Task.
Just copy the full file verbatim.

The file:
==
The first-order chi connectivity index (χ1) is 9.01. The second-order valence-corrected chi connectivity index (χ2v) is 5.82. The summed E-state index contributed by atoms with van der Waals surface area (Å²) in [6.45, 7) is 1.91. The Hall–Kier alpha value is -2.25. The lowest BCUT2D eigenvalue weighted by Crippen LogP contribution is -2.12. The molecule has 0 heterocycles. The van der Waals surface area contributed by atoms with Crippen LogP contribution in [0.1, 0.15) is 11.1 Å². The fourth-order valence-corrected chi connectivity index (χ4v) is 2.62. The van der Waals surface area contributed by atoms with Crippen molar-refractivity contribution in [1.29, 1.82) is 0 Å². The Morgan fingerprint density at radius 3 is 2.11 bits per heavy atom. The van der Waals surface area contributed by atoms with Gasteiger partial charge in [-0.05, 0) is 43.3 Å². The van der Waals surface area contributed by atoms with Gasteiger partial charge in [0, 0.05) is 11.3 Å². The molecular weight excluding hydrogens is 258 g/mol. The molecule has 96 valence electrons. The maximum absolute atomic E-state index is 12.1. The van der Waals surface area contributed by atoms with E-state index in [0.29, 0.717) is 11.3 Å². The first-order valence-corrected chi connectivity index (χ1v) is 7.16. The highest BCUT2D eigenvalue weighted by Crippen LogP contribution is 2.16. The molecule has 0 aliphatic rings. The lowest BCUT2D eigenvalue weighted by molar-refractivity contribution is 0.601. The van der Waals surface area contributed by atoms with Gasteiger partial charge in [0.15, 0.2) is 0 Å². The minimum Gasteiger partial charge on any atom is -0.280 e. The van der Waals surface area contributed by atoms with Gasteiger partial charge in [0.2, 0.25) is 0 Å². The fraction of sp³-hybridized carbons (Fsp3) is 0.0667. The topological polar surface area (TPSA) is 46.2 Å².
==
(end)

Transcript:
The first-order chi connectivity index (χ1) is 9.01. The second-order valence-corrected chi connectivity index (χ2v) is 5.82. The summed E-state index contributed by atoms with van der Waals surface area (Å²) in [6.45, 7) is 1.91. The Hall–Kier alpha value is -2.25. The lowest BCUT2D eigenvalue weighted by Crippen LogP contribution is -2.12. The molecule has 0 heterocycles. The van der Waals surface area contributed by atoms with Crippen LogP contribution in [0.1, 0.15) is 11.1 Å². The fourth-order valence-corrected chi connectivity index (χ4v) is 2.62. The van der Waals surface area contributed by atoms with Crippen molar-refractivity contribution in [1.29, 1.82) is 0 Å². The Morgan fingerprint density at radius 3 is 2.11 bits per heavy atom. The van der Waals surface area contributed by atoms with Gasteiger partial charge in [-0.05, 0) is 43.3 Å². The van der Waals surface area contributed by atoms with Gasteiger partial charge in [0, 0.05) is 11.3 Å². The molecular weight excluding hydrogens is 258 g/mol. The molecule has 96 valence electrons. The maximum absolute atomic E-state index is 12.1. The van der Waals surface area contributed by atoms with E-state index in [0.29, 0.717) is 11.3 Å². The first-order valence-corrected chi connectivity index (χ1v) is 7.16. The highest BCUT2D eigenvalue weighted by Crippen LogP contribution is 2.16. The molecule has 0 aliphatic rings. The lowest BCUT2D eigenvalue weighted by molar-refractivity contribution is 0.601. The van der Waals surface area contributed by atoms with Gasteiger partial charge in [0.15, 0.2) is 0 Å². The minimum Gasteiger partial charge on any atom is -0.280 e. The van der Waals surface area contributed by atoms with Gasteiger partial charge in [0.2, 0.25) is 0 Å². The fraction of sp³-hybridized carbons (Fsp3) is 0.0667. The topological polar surface area (TPSA) is 46.2 Å².